The battle of the Lords is on

The government is not backing down on reform of parliament's upper house despite the threat of a hug

So House of Lords reform will go ahead. Or rather, a Bill reforming the House of Lords was named in the Queen’s Speech. That doesn’t guarantee it will happen, only that the government will try to make it so. This shouldn’t be a surprise. Nick Clegg and David Cameron have both re-stated their commitment to the plan in recent weeks (although the Lib Dem leader naturally does it with a great deal more enthusiasm than the Prime Minister). But rumours started to surface yesterday of a deal to shelve the proposals, which are certain to provoke a massive rebellion among Tory MPs. The creation of a substantially elected second chamber is the price the Lib Dems demand if they are to allow changes to parliamentary constituency boundaries to go ahead. The Tories see the redrawing of the electoral map as a way to eliminate a pro-Labour bias in the system.

If there were to be a climbdown, both reforms would have to be ditched or postponed until after the election. Tories familiar with Downing Street thinking were very sceptical about the rumours of a retreat last night precisely because the boundary changes are so important in Cameron and Osborne’s minds as part of the strategy for getting a majority. That logic appears to have prevailed.

The Conservative rebels are not happy. They are already complaining bitterly about the prospect of weeks of parliamentary time being taken up with an issue that will strike voters as a perverse distraction from economic woes.  One Conservative MP described it to me recently as “a test of the government’s legitimacy” – in other words, if it goes ahead, the coalition will look as if it is giving up on trying to fix the economy and engaging in displacement activity instead. The counter-argument from Lib Dems - echoed a little more discreetly by Number 10 - is that governments can do many things at once and Lords reform only threatens to become a legislative quagmire because recalcitrant Tories want to make it one. Lords reform of some kind is in the coalition agreement, say those who treat that document as a sacred text, so Tory MPs should get behind it. Lib Dem MPs also point out how much marching behind government policy they have done with clothes pegs on their noses. It’s about time the Tories did the same, they say.

But there are a whole lot more Conservative MPs than there are Lib Dems and Lords reform is in danger of becoming a lightning rod for wider discontent with David Cameron’s leadership, much as rebellions on Europe have done in the past. As I write in my column in this week’s magazine, there is a feeling on the Tory benches that the Prime Minister and the Chancellor have been outwitted in a few too many coalition negotiations; that they are overestimating the strength of the Lib Dems and giving away too much. By some estimations, over 100 Conservatives could rebel on Lords reform. This cannot be dismissed as mischief by “the usual suspects” (although Downing Street is currently deploying that line).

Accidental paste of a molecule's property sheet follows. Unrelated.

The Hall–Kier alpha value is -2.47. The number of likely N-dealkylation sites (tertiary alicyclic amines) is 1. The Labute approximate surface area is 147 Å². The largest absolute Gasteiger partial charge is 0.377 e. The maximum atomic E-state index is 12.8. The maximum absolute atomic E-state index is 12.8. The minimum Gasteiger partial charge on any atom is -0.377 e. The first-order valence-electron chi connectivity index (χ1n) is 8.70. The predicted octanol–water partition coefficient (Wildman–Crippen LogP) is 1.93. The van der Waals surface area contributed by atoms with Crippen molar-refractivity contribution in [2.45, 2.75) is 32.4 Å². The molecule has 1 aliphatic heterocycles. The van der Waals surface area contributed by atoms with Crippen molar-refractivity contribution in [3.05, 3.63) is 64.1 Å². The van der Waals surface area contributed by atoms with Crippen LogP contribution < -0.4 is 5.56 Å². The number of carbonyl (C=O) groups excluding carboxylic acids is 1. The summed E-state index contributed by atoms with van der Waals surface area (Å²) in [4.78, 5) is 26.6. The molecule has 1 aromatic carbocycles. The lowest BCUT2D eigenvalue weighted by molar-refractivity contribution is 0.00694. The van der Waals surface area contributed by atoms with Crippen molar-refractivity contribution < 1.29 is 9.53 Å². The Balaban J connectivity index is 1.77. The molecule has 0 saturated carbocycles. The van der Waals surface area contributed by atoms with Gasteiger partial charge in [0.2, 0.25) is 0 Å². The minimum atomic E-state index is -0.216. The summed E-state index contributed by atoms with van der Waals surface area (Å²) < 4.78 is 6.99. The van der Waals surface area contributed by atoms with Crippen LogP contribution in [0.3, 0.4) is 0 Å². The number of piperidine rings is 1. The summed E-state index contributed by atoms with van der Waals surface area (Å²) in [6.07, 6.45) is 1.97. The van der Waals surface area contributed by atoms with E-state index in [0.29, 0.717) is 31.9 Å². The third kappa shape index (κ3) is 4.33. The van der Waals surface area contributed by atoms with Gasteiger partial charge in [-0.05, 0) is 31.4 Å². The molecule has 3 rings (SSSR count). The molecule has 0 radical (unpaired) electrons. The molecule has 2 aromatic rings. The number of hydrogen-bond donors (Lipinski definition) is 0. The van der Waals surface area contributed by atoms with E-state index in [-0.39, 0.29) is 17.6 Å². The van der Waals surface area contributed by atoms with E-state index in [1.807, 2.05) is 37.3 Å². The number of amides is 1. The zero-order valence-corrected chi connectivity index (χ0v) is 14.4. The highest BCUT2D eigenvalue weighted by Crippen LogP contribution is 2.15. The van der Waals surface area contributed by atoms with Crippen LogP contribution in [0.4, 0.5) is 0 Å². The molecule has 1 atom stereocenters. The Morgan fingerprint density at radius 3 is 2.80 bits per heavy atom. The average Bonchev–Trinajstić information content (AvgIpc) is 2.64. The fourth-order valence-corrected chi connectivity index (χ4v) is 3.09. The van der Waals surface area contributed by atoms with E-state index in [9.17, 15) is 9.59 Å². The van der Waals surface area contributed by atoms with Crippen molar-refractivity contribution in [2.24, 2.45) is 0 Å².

There is some room for manoeuvre. The precise shape of a new upper House has yet to be decided – how many members, what proportion will be elected and by what voting system etc. The question of whether a new settlement should be put to a referendum also has to be resolved. (The Lib Dems think not; Cameron has kept the option open.) But every dilution of the principle of a more democratic parliament will require compromises from Cameron on something else and the boundary changes do not lend themselves so easily to the pick and mix approach. Either they happen in time for the next election or they don’t.

The importance that Cameron and Osborne attach to the new constituencies is in itself revealing. It is a symptom of their anxiety about the next election and the difficulty their pollsters are having finding people who didn’t vote Tory in 2010 but might do next time. It is a sign that they are relying on fairly desperate tactical ploys to collect seats in what looks, on current projections, like being another hung parliament. It expresses the fact that they haven’t hit upon a big, overarching campaign message.

But while the boundary review helps the Tory party in aggregate terms, it makes life pretty tricky for many Tory MPs. Some of their seats will be abolished, others will be less safe and many will be forced to seek reselection in battles with neighbouring MPs.  In other words, the price that the Lib Dems would demand for shelving Lords reform feels much higher inside Downing Street strategy seminars than it does in the parliamentary Conservative party – just another reason why the forthcoming battle will be gruesome.